‘Sometimes I would mention this amazement, but since no one seemed to share it, nor even to understand it (life consists of these little touches of solitude), I forgot about it.’ (Barthes C.L. 3)—Photography does not particularly interest me: like most people around me I take pictures with my phone (I am, though, a bad photographer), I look at pictures taken by others, I am surrounded by them so completely that I cease noticing them. Photographs, nowadays, appear natural, quotidian parts of our lives. Although this anaesthetising effect of their ever presence makes me largely indifferent towards the photography itself, I do, however, take a certain interests in the texts devoted to it. If I had to explain this paradox (not the thing but reading about the thing), the explanation would go as follows: those who speak about photography, as I realise to my amazement, time and again manage to say so much more about so much else. Is it simply that they see clearer, that they naturally transcend the obvious, pointing towards the surprising? Or is it because there is something about photography that makes it prone to such expansive writing and commentary?—‘What is aura? A peculiar web of space and time: the unique manifestation of distance, however near it may be. To follow, while reclining on a summer’s noon, the outline of a mountain range on the horizon or a branch, which casts its shadow on the observer until the moment or the hour partakes of their presence – this is to breathe in the aura of these mountains, of this branch. Today, people have as passionate an inclination to bring things close to themselves or even more to the masses, as to overcome the uniqueness in every situation by reproducing it. Every day the need grows more urgent to possess an object in the closest proximity, through a picture or, better, a reproduction.’ (Benjamin S.H.P. 20)—The lack of the sustained, methodical interest in photography affects (or reflects itself) in how I read about it: what is left is not a coherent body of thought—that would work contrary to the mode of my original engagement with it—but an eclectic collection of quotes. Underlined passages, sentences copied to a notebook, little bookmarks made out of the scraps of paper, print screens of the selections of pdf documents. All with a purpose, I realise, remotely echoing the one of photography: to capture an element of reality and preserve it, prolonging its existence, single it out as a moment. Quotes, like photographs, the reminders of an interest taken. A fleeting and often superficial one, in many cases impossible to reproduce upon revisiting: (‘What was it that arrested me back then?’: a feeling not unlike one experienced upon re-scrutiny of old photographs)—‘The camera isolated momentary appearances and in so doing destroyed the idea that images were timeless. Or, to put it another way, the camera showed that the notion of time passing was inseparable from the experience of the visual (except in paintings). What you saw depended upon where you were when. What you saw was relative to your position in time and space. It was not longer possible to imagine everything converging on the human eye as on the vanishing point of infinity.’ (Berger W.O.S. 18)—The invention of photography answers one of the oldest dreams of humanity; one on par the with dream of being able to flying (both, in their time, magical in their seeming respective impossibilities): to capture the reality. The instant, however, this power is gained, the very reality and our relation to it become questionable. Like anything of fundamental character, photography attracts admiration as well as it does distrust. Above all, however, it poses question marks all over, questioning with one simple gesture (with a minute move of our fingertip) the various facets of our position in the world. All things considered, this intrusion into our reality of something that seems simultaneously to be our very reality and yet transcend it, the potentially explosive consequences brought about by our ability to imprint the reflection of the world onto this fixed medium, makes photography into the subject that is always greater than itself. It is a paradox of far reaching consequences, leaving us unsure, unbalanced (unless its omnipresence obliterates this capacity.)—‘The Photograph then becomes a bizarre medium, a new form of hallucination: false on the level of perception, true on the level of time: a temporal hallucination, so to speak, a modest, shared hallucination (on the one hand “it is not there,” on the other “but it has indeed been”): a mad image, chafed by reality.’ (Barthes C.L. 115)—In a way, photography relegates the center to the periphery and the brings the periphery into the center of attention. If a clear answer to the question of what is the significance of our ability to capture reality in the form of images seems to be lacking, then the sense that this reality is fundamentally different than it was before the time of Niepce and Daguerre seems clear. Not only do we have to recognise that we now see differently, our thinking has been altered too.—‘The powers of photography have in effect de-Platonized our understanding of reality, making it less and less plausible to reflect upon our experience according to the distinction between the images and things, between the copies and originals. It suited Plato’s derogatory attitude toward images to liken them to shadows—transitory, minimally informative, immaterial, impotent co-presences of the real things which cast them. But the force of the photographic images comes from their being material realities in their own right, richly informative deposits left in the wake of whatever emitted them, potent means for turning the tables on reality—for turning it into a shadow. Images are more real than anyone could have supposed.’ (Sontag O.P. 179-180)—One of the many paradoxes of the world in which photography exists is that it not only allows to capture the reality, but it also directly affects it: dictating how reality should present itself, ergo, how should it be. In this sense photography goes far beyond its original positive capacity to register and instead becomes a normative factor. There is no innocence of photography: it makes sure that the Sartrean gaze organises our existence, from our private life to our public sphere. We may forget that we are conditioned, but it does not make us any less so.—‘The present crisis of the bourgeois democracies comprises a crisis of the conditions which determine the public presentation of the rulers. Democracies exhibit a member of the government directly and personally before the nation’s representatives. Parliament is his public. Since the innovations of camera and recording equipment make it possible for the orator to become audible and visible to an unlimited number of persons, the presentation of the man of politics before camera and recording equipment becomes paramount. Parliaments, as much as theaters, are deserted. Radio and film not only affect the function of the professional actor but likewise the function of those who also exhibit themselves before this mechanical equipment, those who govern. […] This results in a new selection, a selection before the equipment from which the star and the dictator emerge victorious.’ (Benjamin W.A.A.M.R. 247, footnote 13.)—I revisit my collection of bookmarks: some of them fall down on the floor and I realise what they marked may be lost forever: too long ago I read the texts to be able to reconstruct what arrested me back then: perhaps permanence, in whatever form, is just unattainable? Some of them I remember well, I clearly know what was it that stroke me.—‘Life appears fully present along the epidermis of his body: vitality ready to be squeezed forth entire in fixing the instant, in recording a brief weary smile, a twitch of the hand, the fugitive pour of sun through clouds. And not a tool, save a camera, is capable of registering such complex ephemeral responses, and expressing the full majesty of the moment.’ (Rosenfeld in Sontag O.P. 207)—I revisit the bookmarks and as I do, I stumble upon words uttered in a different context, with no relation to photography: they are words about lovers talking about their love. And yet, more than any of the other quotes, they seem to capture the paradoxical nature of the photographs, their strange appeal and the source of the fascination they evoke (for me, but perhaps also for others?)—‘For they transfer into duration something whose truth holds for the instant of a flash.’ (Bataille (O.C. 8:500) in Nancy T.I.C. 36)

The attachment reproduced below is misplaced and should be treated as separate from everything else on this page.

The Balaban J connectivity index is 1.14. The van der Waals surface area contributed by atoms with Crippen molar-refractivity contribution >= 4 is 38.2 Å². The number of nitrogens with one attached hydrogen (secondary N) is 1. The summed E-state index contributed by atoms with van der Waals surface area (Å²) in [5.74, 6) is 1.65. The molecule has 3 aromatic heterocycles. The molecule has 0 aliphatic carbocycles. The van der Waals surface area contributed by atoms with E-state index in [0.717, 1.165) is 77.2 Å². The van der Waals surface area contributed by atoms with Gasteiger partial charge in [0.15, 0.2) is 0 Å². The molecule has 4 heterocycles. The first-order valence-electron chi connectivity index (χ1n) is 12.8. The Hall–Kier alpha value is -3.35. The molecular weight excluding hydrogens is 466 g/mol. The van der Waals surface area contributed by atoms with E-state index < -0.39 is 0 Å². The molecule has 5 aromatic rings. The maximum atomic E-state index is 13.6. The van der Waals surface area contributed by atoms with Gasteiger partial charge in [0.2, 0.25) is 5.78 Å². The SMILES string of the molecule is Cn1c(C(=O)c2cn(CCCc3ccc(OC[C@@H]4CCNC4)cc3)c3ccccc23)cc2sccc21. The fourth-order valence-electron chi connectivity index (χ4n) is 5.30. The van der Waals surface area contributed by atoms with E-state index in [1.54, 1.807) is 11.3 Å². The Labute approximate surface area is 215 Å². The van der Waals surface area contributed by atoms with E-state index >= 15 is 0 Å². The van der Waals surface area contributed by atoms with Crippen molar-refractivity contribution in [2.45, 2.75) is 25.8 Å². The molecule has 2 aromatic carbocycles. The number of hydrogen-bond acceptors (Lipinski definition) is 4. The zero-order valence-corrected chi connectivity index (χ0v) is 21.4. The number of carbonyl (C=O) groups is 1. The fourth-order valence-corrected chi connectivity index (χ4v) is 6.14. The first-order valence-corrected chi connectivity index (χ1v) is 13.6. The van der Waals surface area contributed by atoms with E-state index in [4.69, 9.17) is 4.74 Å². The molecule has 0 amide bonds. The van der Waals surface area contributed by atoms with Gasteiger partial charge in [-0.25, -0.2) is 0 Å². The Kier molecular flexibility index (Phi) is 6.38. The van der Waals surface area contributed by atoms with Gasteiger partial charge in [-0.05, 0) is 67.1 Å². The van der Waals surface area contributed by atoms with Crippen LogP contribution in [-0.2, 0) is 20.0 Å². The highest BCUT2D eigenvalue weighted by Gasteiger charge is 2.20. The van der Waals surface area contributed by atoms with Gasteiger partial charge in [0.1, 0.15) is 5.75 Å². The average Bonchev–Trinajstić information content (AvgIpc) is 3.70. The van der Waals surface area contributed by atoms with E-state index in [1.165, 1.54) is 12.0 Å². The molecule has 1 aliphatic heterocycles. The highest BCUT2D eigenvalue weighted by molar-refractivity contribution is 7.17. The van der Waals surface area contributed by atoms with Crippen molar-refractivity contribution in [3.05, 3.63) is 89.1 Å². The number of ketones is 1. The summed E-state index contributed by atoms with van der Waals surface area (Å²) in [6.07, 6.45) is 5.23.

Works quoted:

C.L. – Roland Barthes Camera Lucida

O.C. – Georges Bataille Oeuvres complètes VIII

O.P. – Susan Sontag On Photography

S.H.P. – Walter Benjamin A Short History of Photography

T.I.C. – Jean-Luc Nancy The Inoperative Community 

W.O.S. – John Berger Ways of Seeing

W.A.A.M.R. – Walter Benjamin The Work of Art in the Age of Its Mechanical Reproducibility




Lives in Copenhagen, volunteers at Ark, has a degree in philosophy and political science. Wrote his thesis on the notion of Angst in Heidegger’s philosophy, his dissertation on Arendt's account of totalitarianism.